It was heard at the trial that a 10-year-old girl said that she had seen Rikki Neave alive at some point after he had gone missing.
It was also noted that Rikki Neave's mother had behaved strangely after his death when she had gone to see his body at the hospital chapel. It was heard that she had seemed 'high' and 'excited' and on the first occasion she had tried to pull back the shroud covering his body twice. It was also heard that whilst Rikki Neave's mother had ordinarily treated Rikki Neave terribly, when she had gone to see him at the mortuary, she had showed tenderness and an extraordinary interest in his body, and was seen to touch and stroke him, and kiss his cheek.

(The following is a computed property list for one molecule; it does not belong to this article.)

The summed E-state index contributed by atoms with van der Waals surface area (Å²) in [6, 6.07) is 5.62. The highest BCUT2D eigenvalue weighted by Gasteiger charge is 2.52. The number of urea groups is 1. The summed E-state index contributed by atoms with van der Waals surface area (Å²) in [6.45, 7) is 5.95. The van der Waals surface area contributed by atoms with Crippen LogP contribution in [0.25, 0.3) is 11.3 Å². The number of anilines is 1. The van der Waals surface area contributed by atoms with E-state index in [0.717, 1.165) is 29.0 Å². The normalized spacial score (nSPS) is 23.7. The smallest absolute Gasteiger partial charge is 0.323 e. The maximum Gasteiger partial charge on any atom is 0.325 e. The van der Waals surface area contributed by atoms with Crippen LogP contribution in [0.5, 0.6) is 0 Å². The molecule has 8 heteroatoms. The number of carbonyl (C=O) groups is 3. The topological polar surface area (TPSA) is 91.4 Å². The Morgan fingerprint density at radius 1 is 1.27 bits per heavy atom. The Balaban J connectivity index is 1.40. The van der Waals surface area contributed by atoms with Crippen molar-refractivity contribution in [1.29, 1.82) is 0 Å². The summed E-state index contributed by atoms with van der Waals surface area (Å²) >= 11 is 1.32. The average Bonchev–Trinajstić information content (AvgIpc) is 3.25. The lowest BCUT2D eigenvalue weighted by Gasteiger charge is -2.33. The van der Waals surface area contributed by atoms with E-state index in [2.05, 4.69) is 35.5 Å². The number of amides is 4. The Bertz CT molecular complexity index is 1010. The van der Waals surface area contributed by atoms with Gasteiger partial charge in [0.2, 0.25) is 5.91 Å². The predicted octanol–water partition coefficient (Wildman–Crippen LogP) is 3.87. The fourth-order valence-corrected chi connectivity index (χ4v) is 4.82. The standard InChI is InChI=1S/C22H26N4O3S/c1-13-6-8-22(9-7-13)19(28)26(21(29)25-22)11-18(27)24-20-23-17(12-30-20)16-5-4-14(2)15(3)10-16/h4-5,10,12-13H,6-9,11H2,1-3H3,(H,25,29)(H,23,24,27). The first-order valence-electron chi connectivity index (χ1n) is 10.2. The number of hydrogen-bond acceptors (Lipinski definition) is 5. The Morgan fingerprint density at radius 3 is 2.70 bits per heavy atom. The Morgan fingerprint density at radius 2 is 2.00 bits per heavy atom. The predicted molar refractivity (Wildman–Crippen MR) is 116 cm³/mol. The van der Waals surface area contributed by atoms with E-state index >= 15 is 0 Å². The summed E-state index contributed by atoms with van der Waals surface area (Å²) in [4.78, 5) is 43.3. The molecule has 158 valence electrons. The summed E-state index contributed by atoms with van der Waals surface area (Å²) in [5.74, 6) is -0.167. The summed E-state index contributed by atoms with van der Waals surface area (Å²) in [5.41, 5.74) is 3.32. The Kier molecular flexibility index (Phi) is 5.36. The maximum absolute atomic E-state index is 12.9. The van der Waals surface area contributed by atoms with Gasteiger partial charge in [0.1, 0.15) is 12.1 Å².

At her trial, it was also heard that Rikki Neave's mother confessed to murdering Rikki Neave to a woman in a bail hostel. Other women at the bail hostel said that Rikki Neave's mother had been fascinated about his death and regularly talked about it. Rikki Neave's mother was also said to have had a number of theories about how he had died, including a theory that a woman had murdered him and then taken his body to the woodland in a wheelchair.
It was also heard that Rikki Neave's mother was also alleged to have paid a friend £5 to call the police in an attempt to implicate her estranged husband.
At the trial it was also heard that Rikki Neave had begged his mother to take him away from the Welland estate because he hated it and blamed his bad behaviour on it. It was also heard that he had wanted his step-dad to leave him and his mother alone so that they could live in peace.